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Even as the cleanup continues after the storm the victims now facing a whole new threat health officials.
-- eight people had been pouring into emergency rooms and release senators in the northeast to get treated for things like.
Rashes and asthma even lung infections and doctors think.
Maybe it's the mold it could be the raw sewage left behind after the storm as some of the hardest hit areas folks are.
Dealing with the storms invisible effects lead paint fragments.
Gasoline soaking into the streets and the sidewalks it -- gotten so bad.
That folks in New York city's hard hit rockaway section and even coined the term.
-- cough now health officials are saying that rebuilding efforts are kicking up even more dangerous dust.
-- of the year.
Joining me now is doctor Michael Anderson he is the chief medical officer for the university.
Hospitals of Cleveland.
Case medical series also a member of the national disaster.
Doctor Anderson thanks for being with us talk to us about these various toxins.
And how potent and dangerous they can be.
You know -- it's a very important question I think in health care we're so focused sometimes on preparedness.
Are -- ready for disaster response can we save lives we evacuate people.
If we need to this recovery phase is really very important because of what you point out there probably a lot toxins being kicked up.
Either from the flooding -- now from the recovery work that could be very very dangerous for patients so.
This recovery phase is equally important for public health officials to take very seriously.
-- near the as you point out can cause -- not too much to worry about.
But serious lung infections are serious long symptoms of something that public health officials and doctors are taking very seriously.
What about the mold I mean some of the stuff can be lethal.
Yet we in pediatrics have been taken now mold exposure seriously for a very long time.
The good news is and the thing I think people should find some comfort in.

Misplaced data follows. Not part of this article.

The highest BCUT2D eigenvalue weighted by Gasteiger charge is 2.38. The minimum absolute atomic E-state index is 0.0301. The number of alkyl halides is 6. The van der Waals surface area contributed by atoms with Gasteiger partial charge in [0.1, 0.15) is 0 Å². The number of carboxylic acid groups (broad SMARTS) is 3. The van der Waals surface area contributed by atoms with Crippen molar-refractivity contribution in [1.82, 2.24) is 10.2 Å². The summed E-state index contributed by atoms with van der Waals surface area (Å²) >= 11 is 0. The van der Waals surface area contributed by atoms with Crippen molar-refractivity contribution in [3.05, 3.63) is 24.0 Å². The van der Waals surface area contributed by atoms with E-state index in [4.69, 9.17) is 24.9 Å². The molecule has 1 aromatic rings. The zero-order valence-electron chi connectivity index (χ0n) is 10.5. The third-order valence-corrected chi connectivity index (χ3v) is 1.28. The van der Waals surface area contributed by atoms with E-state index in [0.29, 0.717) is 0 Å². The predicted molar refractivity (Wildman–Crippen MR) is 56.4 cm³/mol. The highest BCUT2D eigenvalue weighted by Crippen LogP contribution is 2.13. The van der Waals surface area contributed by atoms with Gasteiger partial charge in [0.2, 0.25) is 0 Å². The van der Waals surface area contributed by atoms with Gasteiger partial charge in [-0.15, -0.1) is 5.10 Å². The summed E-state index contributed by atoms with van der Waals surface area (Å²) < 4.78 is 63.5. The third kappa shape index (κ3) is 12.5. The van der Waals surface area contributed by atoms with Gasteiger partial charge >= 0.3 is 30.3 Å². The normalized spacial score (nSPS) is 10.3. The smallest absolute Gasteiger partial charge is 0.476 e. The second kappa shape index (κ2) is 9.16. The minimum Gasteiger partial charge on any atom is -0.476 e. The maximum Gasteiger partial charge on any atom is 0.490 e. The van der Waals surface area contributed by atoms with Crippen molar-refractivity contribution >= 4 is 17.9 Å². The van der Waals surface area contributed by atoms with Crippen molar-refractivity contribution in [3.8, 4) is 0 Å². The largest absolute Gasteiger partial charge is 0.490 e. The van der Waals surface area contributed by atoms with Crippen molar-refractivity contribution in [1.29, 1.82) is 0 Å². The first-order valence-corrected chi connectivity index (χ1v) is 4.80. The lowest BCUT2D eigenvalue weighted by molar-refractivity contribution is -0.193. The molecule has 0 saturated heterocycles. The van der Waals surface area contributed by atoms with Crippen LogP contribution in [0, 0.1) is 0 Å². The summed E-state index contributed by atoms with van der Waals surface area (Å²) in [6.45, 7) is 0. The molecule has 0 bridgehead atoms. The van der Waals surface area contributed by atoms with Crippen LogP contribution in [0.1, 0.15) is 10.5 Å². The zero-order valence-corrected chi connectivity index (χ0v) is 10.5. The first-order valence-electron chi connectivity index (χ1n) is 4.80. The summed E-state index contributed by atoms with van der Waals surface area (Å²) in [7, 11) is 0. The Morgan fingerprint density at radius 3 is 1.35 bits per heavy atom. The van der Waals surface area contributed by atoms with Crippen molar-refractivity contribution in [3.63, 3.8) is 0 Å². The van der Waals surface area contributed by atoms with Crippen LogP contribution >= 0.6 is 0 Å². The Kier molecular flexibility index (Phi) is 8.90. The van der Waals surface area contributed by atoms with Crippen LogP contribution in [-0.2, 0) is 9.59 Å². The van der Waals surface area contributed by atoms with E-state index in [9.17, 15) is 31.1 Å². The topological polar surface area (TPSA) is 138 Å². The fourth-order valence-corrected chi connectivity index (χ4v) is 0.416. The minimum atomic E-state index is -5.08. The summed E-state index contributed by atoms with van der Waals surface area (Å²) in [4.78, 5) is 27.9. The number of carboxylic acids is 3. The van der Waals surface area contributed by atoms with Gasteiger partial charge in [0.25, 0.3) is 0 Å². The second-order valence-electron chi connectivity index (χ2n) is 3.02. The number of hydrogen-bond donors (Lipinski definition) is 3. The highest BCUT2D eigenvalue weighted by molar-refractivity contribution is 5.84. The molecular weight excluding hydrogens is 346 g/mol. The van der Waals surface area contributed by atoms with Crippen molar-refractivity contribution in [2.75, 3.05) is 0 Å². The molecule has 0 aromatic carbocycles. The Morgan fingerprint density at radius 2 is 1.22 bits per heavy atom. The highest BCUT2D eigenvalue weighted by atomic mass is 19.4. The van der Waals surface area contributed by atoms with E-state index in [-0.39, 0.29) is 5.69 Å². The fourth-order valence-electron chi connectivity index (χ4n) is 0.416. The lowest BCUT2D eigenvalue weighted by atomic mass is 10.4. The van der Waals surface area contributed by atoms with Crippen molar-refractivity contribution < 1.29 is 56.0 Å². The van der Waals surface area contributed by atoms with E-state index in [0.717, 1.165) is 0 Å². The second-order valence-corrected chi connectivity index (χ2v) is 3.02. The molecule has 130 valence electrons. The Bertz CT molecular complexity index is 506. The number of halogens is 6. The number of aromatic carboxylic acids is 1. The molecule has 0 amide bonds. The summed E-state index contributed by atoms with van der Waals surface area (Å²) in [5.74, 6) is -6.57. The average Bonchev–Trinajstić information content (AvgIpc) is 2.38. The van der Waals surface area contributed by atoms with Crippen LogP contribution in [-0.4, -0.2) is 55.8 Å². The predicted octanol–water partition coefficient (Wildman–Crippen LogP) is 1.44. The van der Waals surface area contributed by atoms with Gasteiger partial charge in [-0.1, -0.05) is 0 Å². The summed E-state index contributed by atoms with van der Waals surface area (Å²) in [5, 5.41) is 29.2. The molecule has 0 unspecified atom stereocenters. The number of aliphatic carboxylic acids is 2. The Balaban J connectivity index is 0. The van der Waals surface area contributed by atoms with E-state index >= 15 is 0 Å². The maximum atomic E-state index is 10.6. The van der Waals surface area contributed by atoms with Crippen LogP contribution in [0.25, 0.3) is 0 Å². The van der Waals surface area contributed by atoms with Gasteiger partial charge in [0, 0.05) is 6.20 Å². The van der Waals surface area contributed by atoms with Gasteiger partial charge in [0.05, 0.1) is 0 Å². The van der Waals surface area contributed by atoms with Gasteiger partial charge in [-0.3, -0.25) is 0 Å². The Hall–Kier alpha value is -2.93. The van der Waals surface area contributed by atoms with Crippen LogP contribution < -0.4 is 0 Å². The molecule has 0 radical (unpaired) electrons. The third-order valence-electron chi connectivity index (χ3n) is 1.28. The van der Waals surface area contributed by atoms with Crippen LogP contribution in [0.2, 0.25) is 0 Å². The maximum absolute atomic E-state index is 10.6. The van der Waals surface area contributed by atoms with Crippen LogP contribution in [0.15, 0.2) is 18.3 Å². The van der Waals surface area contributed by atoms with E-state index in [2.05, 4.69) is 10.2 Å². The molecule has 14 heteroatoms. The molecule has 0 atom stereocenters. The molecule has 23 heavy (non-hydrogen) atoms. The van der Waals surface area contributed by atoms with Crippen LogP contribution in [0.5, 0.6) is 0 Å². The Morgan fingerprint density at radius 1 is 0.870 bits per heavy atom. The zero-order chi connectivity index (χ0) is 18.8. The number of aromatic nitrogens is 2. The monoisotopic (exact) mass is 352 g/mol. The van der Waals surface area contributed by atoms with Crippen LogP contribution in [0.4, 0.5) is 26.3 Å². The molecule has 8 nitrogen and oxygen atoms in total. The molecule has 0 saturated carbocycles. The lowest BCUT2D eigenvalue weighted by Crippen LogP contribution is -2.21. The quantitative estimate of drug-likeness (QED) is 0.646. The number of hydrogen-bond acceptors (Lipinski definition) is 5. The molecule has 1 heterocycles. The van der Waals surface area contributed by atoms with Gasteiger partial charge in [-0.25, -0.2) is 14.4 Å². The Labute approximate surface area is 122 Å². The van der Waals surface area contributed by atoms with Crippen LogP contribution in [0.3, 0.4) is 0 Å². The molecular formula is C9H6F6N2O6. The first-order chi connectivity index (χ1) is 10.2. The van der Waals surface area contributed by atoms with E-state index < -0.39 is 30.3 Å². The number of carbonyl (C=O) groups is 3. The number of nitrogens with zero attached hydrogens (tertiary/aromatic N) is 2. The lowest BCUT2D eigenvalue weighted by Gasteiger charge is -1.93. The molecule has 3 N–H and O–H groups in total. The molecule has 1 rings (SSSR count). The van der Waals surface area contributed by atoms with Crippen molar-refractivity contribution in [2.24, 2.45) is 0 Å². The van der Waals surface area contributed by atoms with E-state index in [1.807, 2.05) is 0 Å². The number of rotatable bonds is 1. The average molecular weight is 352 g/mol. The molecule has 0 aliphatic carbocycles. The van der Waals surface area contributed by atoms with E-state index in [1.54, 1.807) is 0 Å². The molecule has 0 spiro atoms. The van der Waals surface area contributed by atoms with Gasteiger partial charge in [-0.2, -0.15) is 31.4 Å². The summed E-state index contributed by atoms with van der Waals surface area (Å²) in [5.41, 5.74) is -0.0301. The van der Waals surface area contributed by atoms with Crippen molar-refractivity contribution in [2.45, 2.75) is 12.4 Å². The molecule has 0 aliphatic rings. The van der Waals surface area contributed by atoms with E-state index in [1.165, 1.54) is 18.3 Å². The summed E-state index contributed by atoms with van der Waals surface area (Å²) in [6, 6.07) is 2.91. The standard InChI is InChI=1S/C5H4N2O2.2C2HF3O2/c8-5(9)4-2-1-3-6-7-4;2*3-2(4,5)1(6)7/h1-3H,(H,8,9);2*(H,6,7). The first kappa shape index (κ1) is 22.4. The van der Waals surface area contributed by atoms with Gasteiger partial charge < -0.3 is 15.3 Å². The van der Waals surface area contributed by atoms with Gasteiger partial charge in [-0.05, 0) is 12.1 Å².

It takes a very long exposure to mold to have any serious serious consequences so.
I think it's common sense advice Wear a mask while you're working around -- home that could potentially have mold.
Wear gloves if you're gonna handle things -- not really sure what they've been exposed to.
It I'm assuming to reach out to the positions of both from the disaster centers as well as good old family in medicine and internal medicine docs and -- to -- Take these respiratory symptoms seriously.
And tell -- -- if you're having symptoms to seek medical tent.
-- and you gotta check behind walls after a flood because seeking -- -- and you don't even see it.
Talk -- it's about folks with preexisting.
In pre existing diseases.
That may make him even more vulnerable.
-- -- some patients were very worried about this recovery phase patients -- underlying lung disease serious asthma something called CO PD or emphysema.
For those patients whose immune systems aren't under and on normal -- under are a lot of distress such as patients with cancer.
Or other immune deficiency so those patients.
-- set up to get very very sick evil with very small amounts of exposure so those families or those those patients should really seek medical attention.
If there having any sort of symptoms yet that's the bottom line go to your doctor immediately.
The first sign of any symptoms doctor Michael Anderson.
Chief medical officer university hospitals case medical center thanks so much for your advice.
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